Category Archives: Marketing Strategy

A B2B Market Analysis Template

When building a B2B strategic marketing plan for any business an in depth market analysis is of vital importance. Without analysis the resulting plan is likely to be of little practical use resulting in significant wasted resources on a document that simply sits on a shelf gathering dust.

What is strategic analysis

The basis of any strategic planning exercise is a route from where we are now to where we want to be in a set timeframe. To plan that route it is necessary to know what resources we have at our disposal, what barriers are we likely to face (environment) and what skills can we utilise (strengths and weaknesses) to overcome those barriers

Appropriate analysis provides the data upon which we can answer the above questions. Analysis is the foundation on which the strategic planning process is built. If it is incomplete, or worse inaccurate then the entire process is likely to be a complete waste of time and effort.

Problems – Where Theory falls down

All sounds wonderful in principle but the reality is somewhat different. Often the analysis process lacks focus or is superficial. Collecting key people in a room for half a day, drawing the dreaded cross on the flip chart and brainstorming through a SWOT analysis is not enough.

A SWOT is not the starting point but the end point, it is really only a tool to create a visual summary of a robust and quantified data collection phase. Appropriate focus is required or many hours can be wasted collecting data that is not relevant.

Before starting the analysis process it is worth asking some key questions including

  • What is it (in simple terms) we offer to the marketplace?
  • Who needs that offering and why?
  • Who else satisfies that need (competitors)?
  • Given the competition why should a customer choose us?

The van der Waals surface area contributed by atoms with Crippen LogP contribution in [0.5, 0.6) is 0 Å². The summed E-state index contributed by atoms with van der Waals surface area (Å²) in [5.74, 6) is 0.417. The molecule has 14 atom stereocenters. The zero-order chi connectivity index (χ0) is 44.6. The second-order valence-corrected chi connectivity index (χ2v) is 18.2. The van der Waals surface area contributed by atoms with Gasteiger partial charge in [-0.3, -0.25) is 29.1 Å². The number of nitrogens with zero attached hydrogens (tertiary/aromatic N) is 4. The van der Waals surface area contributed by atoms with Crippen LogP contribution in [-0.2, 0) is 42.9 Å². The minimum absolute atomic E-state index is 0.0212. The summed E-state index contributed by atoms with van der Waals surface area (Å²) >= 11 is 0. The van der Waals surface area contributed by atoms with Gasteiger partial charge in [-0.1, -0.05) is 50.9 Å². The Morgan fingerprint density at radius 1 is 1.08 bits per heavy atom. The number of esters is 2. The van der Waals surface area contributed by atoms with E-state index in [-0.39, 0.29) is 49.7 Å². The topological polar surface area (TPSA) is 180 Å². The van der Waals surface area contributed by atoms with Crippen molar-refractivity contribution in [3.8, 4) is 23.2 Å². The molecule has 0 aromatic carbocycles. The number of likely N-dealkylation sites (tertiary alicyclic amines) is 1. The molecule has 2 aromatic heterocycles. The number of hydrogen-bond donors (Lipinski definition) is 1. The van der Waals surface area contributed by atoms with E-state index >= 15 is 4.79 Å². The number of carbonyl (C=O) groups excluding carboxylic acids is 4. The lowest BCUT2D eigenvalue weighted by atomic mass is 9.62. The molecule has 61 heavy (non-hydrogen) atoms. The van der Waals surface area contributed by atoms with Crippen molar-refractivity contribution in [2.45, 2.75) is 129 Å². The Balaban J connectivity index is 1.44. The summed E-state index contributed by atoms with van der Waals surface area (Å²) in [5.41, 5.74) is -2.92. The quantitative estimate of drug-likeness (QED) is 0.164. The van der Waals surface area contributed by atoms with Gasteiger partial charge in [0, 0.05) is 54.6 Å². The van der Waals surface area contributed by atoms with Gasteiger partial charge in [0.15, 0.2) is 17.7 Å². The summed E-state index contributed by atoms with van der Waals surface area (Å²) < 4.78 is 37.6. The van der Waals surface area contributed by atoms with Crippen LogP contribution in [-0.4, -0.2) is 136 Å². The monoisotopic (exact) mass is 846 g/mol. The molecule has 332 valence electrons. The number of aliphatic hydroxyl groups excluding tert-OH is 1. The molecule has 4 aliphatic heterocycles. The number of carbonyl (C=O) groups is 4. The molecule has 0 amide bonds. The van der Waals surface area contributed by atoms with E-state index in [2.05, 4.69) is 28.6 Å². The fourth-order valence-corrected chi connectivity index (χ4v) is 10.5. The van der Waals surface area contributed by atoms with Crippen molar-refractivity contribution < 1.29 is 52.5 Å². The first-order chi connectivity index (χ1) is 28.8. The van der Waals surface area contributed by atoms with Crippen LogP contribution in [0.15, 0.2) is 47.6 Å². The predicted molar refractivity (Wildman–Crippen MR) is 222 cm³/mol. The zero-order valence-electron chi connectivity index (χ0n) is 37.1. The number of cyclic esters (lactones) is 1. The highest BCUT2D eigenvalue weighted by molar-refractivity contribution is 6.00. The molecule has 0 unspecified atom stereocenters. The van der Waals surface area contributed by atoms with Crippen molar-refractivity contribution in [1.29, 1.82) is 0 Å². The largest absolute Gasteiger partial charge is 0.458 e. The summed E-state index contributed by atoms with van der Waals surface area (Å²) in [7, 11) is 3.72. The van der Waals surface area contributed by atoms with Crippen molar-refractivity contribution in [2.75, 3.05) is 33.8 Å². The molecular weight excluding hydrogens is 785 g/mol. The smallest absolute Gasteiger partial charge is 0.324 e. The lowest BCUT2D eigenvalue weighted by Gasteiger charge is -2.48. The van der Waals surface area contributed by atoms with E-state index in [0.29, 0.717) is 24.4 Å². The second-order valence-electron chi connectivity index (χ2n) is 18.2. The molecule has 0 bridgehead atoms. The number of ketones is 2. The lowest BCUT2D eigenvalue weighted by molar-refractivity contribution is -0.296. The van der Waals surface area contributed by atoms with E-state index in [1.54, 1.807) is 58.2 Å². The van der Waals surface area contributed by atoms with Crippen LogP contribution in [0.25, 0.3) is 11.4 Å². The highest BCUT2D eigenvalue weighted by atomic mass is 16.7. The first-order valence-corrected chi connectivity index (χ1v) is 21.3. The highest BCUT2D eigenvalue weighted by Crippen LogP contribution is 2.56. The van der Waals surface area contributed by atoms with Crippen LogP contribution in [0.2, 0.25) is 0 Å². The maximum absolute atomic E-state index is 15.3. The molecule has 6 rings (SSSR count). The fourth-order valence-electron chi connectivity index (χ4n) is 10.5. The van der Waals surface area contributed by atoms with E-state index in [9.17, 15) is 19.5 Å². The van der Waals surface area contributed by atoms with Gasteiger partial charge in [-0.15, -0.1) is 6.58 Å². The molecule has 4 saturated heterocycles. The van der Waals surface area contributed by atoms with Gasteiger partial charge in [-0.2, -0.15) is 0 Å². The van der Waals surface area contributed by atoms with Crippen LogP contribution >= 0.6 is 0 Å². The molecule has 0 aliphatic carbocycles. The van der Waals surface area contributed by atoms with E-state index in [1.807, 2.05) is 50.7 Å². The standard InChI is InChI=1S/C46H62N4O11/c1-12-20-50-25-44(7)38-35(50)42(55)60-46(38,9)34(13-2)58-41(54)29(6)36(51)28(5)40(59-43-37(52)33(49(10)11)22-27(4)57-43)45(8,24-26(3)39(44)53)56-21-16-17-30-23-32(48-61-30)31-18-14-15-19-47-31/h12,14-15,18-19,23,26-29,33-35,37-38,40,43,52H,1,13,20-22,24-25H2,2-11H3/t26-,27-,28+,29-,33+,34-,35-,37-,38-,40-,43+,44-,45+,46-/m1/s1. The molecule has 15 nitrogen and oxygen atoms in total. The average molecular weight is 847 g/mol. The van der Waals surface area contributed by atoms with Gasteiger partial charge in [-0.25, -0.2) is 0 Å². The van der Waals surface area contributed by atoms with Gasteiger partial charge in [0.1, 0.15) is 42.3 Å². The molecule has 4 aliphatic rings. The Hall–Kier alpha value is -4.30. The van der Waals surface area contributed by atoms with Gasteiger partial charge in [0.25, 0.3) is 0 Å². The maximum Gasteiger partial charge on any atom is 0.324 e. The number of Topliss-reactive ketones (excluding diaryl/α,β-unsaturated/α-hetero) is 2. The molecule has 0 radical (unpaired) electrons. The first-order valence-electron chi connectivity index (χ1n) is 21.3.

Pin the answers to these questions to a wall, or somewhere they can be easily referred to, make some assumptions, then challenge those assumptions using appropriate analysis and data collection techniques.

Marketing Analysis – Key Steps

The key issues to consider are:

  • Products and Customers
  • Environment
  • Resources
  • Competitive Environment

Product and Customers

Includes both a historic element and a projection into the future and includes:

  • Historic data on key products and product groups including quantity and price trends.
  • Current key customer analysis including establishing why they first became customers and what it is that stops them migrating to competition.
  • A detailed market segment analysis – both existing and those to attack.

Environment

The PEST analysis tool can be useful to assess the larger environment, its existing and potential future impact on the business and the business of key competitors.

Resources

A Value Chain analysis may be performed to analyse what resources the business currently employs to deliver a competitive advantage. How can these resources be better utilized in future, what is currently weak / missing and what new resources may be required to take the business forward.

Where possible resources should be classified against any established industry norms. In war (and in business) it is the side with both the most resources and the best method to deploy those resources that wins. Any business therefore needs to analyse carefully its available resources and how they may be best applied for competitive advantage.

The Competitive Environment

Porters’ 5 forces analysis is a good place to start. It covers the threat of new entrants to a market, the threat of substitute products and the bargaining power of both buyers and suppliers. This is an essential analysis tool to understand how the market may change and adapt over time.